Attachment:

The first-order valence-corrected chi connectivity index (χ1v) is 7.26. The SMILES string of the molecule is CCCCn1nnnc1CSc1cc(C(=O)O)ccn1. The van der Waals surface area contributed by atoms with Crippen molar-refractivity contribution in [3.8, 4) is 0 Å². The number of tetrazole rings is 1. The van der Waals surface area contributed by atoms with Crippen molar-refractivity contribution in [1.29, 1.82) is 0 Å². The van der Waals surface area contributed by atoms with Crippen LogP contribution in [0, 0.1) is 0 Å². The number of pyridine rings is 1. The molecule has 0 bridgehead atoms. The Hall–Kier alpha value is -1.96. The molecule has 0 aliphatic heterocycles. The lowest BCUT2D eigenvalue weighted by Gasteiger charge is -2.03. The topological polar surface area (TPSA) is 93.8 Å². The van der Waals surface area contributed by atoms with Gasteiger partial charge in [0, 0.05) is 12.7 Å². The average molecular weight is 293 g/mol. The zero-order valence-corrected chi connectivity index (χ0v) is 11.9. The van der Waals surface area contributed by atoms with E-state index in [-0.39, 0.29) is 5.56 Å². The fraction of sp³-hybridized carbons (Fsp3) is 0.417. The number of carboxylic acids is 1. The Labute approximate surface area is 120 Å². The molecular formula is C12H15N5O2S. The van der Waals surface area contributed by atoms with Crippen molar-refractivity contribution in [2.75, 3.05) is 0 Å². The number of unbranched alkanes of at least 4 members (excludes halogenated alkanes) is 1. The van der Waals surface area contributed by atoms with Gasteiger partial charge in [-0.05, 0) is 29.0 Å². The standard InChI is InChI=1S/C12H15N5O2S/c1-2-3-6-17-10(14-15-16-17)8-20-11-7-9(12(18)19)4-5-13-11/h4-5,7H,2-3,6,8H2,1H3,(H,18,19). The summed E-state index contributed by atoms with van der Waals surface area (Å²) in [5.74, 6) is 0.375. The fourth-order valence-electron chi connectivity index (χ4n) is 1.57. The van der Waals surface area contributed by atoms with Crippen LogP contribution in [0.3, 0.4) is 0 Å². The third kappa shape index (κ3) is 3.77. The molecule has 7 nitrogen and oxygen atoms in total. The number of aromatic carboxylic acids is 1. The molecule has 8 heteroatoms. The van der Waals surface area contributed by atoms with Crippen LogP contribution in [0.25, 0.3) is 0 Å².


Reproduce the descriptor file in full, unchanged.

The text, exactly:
The first-order valence-corrected chi connectivity index (χ1v) is 7.26. The SMILES string of the molecule is CCCCn1nnnc1CSc1cc(C(=O)O)ccn1. The van der Waals surface area contributed by atoms with Crippen molar-refractivity contribution in [3.8, 4) is 0 Å². The number of tetrazole rings is 1. The van der Waals surface area contributed by atoms with Crippen molar-refractivity contribution in [1.29, 1.82) is 0 Å². The van der Waals surface area contributed by atoms with Crippen LogP contribution in [0, 0.1) is 0 Å². The number of pyridine rings is 1. The molecule has 0 bridgehead atoms. The Hall–Kier alpha value is -1.96. The molecule has 0 aliphatic heterocycles. The lowest BCUT2D eigenvalue weighted by Gasteiger charge is -2.03. The topological polar surface area (TPSA) is 93.8 Å². The van der Waals surface area contributed by atoms with Gasteiger partial charge in [0, 0.05) is 12.7 Å². The average molecular weight is 293 g/mol. The zero-order valence-corrected chi connectivity index (χ0v) is 11.9. The van der Waals surface area contributed by atoms with E-state index in [-0.39, 0.29) is 5.56 Å². The fraction of sp³-hybridized carbons (Fsp3) is 0.417. The number of carboxylic acids is 1. The Labute approximate surface area is 120 Å². The molecular formula is C12H15N5O2S. The van der Waals surface area contributed by atoms with Crippen molar-refractivity contribution in [2.75, 3.05) is 0 Å². The number of unbranched alkanes of at least 4 members (excludes halogenated alkanes) is 1. The van der Waals surface area contributed by atoms with Gasteiger partial charge in [-0.05, 0) is 29.0 Å². The standard InChI is InChI=1S/C12H15N5O2S/c1-2-3-6-17-10(14-15-16-17)8-20-11-7-9(12(18)19)4-5-13-11/h4-5,7H,2-3,6,8H2,1H3,(H,18,19). The summed E-state index contributed by atoms with van der Waals surface area (Å²) in [5.74, 6) is 0.375. The fourth-order valence-electron chi connectivity index (χ4n) is 1.57. The van der Waals surface area contributed by atoms with Crippen LogP contribution in [0.3, 0.4) is 0 Å². The third kappa shape index (κ3) is 3.77. The molecule has 7 nitrogen and oxygen atoms in total. The number of aromatic carboxylic acids is 1. The molecule has 8 heteroatoms. The van der Waals surface area contributed by atoms with Crippen LogP contribution in [0.25, 0.3) is 0 Å².